A wise man once said Galway is a small city in the west of Ireland that thinks it’s in the south of France. Indeed if you, like many, found yourself at The Spanish Arch at the beginning of April you’ll have realised when the sun is out, there’s few better places to be. You will definitely have seen a plethora of people enjoying the first sunny weekend of the year. You probably will have seen bare chested men, confirming the temperature to be over 12 degrees. And if you were lucky enough you may have caught young man called David (whose last name won’t be used for the sake of privacy) with his ‘Session-One’ (a parody of the world renowned ‘Funktion-One’).
David, a first year Engineering student in NUIG, says the contraption that brought upwards of 200 people to Spanish Arch for consecutive nights was ‘a side-project’. It’s essentially a bike with a frame attached to carry his self-built speaker, with built in lights and hooked up to his decks. Having brought it out for the first time over RAG week – ‘That was a spontaneous decision on my part – the general reception was you’re fucking mad but it’s class!’ – The session-one is popping up more and more these days. ‘Basically, a portable party that I can bring anywhere!’. Hard to miss, certainly.
‘I only actually picked up DJing in January. I got a good deal on decks and it’s something I’d wanted to do for a long time. I seem to have caught a bit of attention with regards to things I’ve done recently. Recently now with the fine weather I’ve decided to start testing it out and see what people think about it and people love the thing! No one’s seen anything like it and I’m delighted with it. I wasn’t really sure what I was going to do with it. But I knew it would be a way to have parties in different places around the city’.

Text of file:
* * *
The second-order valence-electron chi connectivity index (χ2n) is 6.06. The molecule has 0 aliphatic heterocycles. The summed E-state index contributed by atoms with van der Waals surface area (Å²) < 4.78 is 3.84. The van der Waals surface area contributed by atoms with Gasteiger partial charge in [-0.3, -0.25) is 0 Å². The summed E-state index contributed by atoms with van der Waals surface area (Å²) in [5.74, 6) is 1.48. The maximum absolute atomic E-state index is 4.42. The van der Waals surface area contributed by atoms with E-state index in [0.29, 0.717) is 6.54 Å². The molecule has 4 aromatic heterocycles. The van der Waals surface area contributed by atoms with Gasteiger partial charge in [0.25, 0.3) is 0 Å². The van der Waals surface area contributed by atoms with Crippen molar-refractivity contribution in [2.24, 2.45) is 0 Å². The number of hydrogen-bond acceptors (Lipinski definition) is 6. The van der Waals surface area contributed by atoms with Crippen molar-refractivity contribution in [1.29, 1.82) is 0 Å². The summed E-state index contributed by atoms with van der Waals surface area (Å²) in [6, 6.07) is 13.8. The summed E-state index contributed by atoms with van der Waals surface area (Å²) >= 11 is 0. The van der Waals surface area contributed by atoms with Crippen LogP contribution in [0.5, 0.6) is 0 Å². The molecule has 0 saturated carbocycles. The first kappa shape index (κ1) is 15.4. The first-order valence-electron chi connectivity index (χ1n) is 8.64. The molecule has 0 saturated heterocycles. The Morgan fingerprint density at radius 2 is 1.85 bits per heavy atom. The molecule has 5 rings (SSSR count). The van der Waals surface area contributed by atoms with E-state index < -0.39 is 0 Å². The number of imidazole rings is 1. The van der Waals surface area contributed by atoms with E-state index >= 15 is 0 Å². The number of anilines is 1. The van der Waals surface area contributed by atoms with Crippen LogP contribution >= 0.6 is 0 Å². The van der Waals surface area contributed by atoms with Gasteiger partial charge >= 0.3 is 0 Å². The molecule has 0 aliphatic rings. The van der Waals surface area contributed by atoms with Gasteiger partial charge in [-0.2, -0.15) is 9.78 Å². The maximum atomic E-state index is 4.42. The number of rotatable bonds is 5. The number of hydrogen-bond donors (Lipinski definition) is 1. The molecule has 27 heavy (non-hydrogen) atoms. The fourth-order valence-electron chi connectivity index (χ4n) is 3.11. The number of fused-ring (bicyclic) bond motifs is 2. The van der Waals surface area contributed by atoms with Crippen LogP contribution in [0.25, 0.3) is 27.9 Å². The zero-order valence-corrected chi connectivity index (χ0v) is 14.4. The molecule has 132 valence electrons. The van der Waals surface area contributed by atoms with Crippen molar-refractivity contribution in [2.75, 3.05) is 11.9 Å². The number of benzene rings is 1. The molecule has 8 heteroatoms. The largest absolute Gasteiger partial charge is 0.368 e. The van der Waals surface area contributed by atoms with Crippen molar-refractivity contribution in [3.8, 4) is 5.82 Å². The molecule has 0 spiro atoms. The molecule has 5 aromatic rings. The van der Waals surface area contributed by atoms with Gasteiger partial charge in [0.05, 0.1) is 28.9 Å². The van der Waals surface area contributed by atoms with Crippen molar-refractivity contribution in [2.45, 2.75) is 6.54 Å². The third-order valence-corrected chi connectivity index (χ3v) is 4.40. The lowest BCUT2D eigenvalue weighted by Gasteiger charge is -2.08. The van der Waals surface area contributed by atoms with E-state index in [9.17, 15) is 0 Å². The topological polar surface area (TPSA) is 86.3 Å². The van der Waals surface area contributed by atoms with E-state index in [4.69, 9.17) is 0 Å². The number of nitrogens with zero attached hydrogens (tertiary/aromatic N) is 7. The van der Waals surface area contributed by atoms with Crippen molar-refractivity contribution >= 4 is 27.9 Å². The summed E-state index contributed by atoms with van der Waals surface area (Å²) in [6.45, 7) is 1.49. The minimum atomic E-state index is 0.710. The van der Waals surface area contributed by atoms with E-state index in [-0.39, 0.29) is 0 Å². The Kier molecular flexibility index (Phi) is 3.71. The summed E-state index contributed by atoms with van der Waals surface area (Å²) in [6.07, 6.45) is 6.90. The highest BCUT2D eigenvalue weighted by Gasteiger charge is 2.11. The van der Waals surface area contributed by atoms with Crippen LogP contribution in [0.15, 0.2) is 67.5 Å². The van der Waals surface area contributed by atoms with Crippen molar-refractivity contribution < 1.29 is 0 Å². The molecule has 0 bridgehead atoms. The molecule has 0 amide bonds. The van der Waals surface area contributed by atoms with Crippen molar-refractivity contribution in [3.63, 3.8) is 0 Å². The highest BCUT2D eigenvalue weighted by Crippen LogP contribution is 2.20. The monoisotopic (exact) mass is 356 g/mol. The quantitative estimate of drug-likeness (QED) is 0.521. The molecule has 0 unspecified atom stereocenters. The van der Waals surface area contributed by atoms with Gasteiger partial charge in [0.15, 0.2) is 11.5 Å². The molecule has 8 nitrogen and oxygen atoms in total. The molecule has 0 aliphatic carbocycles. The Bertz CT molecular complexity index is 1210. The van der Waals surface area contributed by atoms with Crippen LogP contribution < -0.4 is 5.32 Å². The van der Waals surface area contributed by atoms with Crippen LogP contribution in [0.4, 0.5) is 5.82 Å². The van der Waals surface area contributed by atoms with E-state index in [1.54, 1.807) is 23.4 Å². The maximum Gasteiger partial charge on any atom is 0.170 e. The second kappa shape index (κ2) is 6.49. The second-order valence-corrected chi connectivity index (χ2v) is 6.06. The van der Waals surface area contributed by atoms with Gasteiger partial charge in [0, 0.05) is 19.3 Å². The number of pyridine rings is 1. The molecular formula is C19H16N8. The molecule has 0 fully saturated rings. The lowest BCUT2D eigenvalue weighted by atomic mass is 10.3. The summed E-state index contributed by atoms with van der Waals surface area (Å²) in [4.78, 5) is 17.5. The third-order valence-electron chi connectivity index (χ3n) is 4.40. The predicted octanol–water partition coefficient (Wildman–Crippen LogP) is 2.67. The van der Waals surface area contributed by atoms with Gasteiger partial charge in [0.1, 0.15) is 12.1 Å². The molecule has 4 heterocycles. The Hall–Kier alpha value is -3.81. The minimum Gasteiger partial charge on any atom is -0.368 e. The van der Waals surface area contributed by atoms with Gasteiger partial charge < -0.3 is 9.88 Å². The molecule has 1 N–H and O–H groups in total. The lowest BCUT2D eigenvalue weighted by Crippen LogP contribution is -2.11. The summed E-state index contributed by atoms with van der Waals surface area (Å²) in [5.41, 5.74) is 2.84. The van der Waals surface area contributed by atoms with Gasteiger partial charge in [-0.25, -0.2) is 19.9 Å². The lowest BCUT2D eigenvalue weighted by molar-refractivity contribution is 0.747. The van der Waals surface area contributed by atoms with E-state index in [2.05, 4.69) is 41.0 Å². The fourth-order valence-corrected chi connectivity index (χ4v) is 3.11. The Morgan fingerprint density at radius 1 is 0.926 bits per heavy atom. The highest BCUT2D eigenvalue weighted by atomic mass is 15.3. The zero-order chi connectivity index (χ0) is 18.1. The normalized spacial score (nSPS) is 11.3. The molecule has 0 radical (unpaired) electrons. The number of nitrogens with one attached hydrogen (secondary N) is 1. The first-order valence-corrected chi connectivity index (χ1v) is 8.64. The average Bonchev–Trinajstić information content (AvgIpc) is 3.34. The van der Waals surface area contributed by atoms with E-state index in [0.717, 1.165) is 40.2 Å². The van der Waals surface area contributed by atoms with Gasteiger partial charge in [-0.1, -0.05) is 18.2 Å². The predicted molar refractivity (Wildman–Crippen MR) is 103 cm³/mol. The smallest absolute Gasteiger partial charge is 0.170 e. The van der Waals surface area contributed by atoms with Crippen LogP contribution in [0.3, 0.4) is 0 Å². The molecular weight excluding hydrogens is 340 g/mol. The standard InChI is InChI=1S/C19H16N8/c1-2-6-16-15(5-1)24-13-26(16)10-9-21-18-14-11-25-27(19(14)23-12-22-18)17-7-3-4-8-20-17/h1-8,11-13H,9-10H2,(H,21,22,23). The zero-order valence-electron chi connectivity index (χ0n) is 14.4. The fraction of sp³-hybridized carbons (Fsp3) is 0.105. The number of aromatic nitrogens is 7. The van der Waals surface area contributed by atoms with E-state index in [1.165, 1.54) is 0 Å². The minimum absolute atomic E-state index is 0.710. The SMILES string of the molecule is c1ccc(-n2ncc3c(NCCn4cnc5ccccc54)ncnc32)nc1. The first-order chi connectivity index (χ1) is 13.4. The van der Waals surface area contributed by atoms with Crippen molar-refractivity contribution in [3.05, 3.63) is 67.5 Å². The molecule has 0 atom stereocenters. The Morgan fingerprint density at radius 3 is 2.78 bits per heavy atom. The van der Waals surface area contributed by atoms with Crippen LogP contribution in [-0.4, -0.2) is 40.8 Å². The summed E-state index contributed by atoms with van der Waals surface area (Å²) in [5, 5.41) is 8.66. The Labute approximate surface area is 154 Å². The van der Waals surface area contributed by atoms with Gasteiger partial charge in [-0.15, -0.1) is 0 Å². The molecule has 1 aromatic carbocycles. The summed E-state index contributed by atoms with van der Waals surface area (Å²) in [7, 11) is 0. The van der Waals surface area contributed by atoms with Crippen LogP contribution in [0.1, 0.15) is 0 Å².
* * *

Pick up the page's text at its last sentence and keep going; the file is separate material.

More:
You most certainly won’t have caught any inkling of the supposed Garda clamp down on public drinking in the area. The proposed clamp-down on public drinking in had had no affect. In fact, there’s been almost a full 180 degree turn in terms of plans for the Arch, and possibly a shift in how we utilise space for culture, arts and performance within the Medieval layout of our City, gearing up to 2020.
New Galway City bylaws introduced towards the end of 2015 had banned public drinking in the City, including parks, streets and beaches. This, alongside strong warnings from the Gardai had led many to believe that cans at Sparch would be a thing of the past. However now, the Council and Gardai are considering turning Spanish Arch into a ‘designated drinking area’ with safety railings and warning signs. Indeed this could prove to be a wise move, as David sees the move to ban public drinking as more counter-productive in a sense.
‘I’ve always thought that banning something or making it illegitimate is the completely wrong way to go about things. Because there’s always going to be people who are willing to break the law, and they tend to be very unfavourable people. So what happens if you ban drinking at Spanish Arch is you’re just going to have a group of unfavourable people down there breaking the law’
As much as the people of Galway will be rejoicing in the Council’s recent decision to consider making Spanish Arch a designated drinking area, for David and others it can be much more than just cans on a sunny day. It can be seen as such a great space that is so unique to Galway and can be used as a cultural space, and a massive touristic draw, rather than just a drinking spot.